South Florida doctors offered their thoughts on the changes coming under the Affordable Care Act.
Dr. Steven Schnur, a cardiologist. said he worries about a dwindling number of doctors.
"One of the issues I think with Obamacare over the next 10 years: there will be a shortage of physicians," he said.
Special section: Health care reform
But Schnur said he's still optimistic about the Affordable Care Act.
"I'm looking forward to the fact that, A, more people are going to have health insurance that normally couldn't see me. We're having a hard time paying my fees no matter how hard I lower the fees," he said. "I look forward that prevention wellness is now going to be covered for all insurance companies, including Medicare, so now I can practice prevention and wellness."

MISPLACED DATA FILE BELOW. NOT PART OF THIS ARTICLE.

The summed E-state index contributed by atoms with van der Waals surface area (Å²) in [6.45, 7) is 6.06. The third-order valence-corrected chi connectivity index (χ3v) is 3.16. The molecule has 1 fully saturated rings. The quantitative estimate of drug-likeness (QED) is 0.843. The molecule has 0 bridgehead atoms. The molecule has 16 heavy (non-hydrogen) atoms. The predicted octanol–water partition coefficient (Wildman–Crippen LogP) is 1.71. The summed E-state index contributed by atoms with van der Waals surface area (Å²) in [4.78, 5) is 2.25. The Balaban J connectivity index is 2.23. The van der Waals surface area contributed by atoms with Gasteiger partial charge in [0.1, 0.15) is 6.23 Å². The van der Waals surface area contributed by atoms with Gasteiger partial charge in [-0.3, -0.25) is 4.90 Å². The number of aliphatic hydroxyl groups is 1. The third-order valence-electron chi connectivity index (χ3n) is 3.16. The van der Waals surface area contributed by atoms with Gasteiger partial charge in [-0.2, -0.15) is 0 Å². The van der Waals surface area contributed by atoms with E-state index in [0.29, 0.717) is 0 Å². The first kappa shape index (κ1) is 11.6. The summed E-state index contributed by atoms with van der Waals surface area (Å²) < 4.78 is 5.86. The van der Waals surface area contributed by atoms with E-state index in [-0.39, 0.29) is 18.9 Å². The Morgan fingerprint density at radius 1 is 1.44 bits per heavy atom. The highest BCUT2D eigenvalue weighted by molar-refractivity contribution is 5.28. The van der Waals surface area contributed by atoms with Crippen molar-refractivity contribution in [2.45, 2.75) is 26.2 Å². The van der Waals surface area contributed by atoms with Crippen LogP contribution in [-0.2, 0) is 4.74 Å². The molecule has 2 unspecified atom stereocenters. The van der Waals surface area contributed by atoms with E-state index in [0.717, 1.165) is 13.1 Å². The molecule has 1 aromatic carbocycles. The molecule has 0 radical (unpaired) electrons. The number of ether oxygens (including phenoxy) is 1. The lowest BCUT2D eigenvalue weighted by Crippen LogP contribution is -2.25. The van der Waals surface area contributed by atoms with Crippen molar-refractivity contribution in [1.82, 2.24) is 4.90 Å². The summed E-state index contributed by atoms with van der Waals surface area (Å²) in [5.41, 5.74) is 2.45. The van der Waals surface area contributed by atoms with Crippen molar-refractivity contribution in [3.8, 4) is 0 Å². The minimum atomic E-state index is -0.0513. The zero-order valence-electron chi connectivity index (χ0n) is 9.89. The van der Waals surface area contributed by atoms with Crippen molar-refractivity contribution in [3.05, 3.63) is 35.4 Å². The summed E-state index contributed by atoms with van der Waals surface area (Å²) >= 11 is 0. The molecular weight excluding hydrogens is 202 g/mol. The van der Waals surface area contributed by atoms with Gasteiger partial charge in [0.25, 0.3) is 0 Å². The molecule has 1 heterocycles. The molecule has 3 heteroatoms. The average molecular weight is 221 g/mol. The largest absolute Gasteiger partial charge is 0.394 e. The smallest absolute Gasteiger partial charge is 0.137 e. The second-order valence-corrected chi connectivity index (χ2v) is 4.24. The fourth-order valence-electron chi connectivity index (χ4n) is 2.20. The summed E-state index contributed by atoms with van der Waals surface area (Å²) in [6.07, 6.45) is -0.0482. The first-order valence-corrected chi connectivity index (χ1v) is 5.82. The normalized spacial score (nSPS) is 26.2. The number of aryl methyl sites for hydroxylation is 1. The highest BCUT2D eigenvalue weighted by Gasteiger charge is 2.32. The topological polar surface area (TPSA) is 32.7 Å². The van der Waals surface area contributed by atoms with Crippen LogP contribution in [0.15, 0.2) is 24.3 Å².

"I think having a healthy society and having health insurance are two different things. I don't think that there's any evidence to support that just because you're insured, you tend to be living a healthier lifestyle than if you're not," said Dr. Alan Ackerman, a fellow cardiologist.
Ackerman said preventative screenings are already aged limited, so young people, who are supposed to help ease the cost burden, will have little incentive to participate.
"If you're a 35-year-old person with no medical issues and you qualify or you're being mandated to buy $5,000 worth of insurance a year and you never go to a doctor, where is the savings?" he asked.
Dr. Ari Soffer said he agreed with his two colleagues that everyone should have better access to quality health care.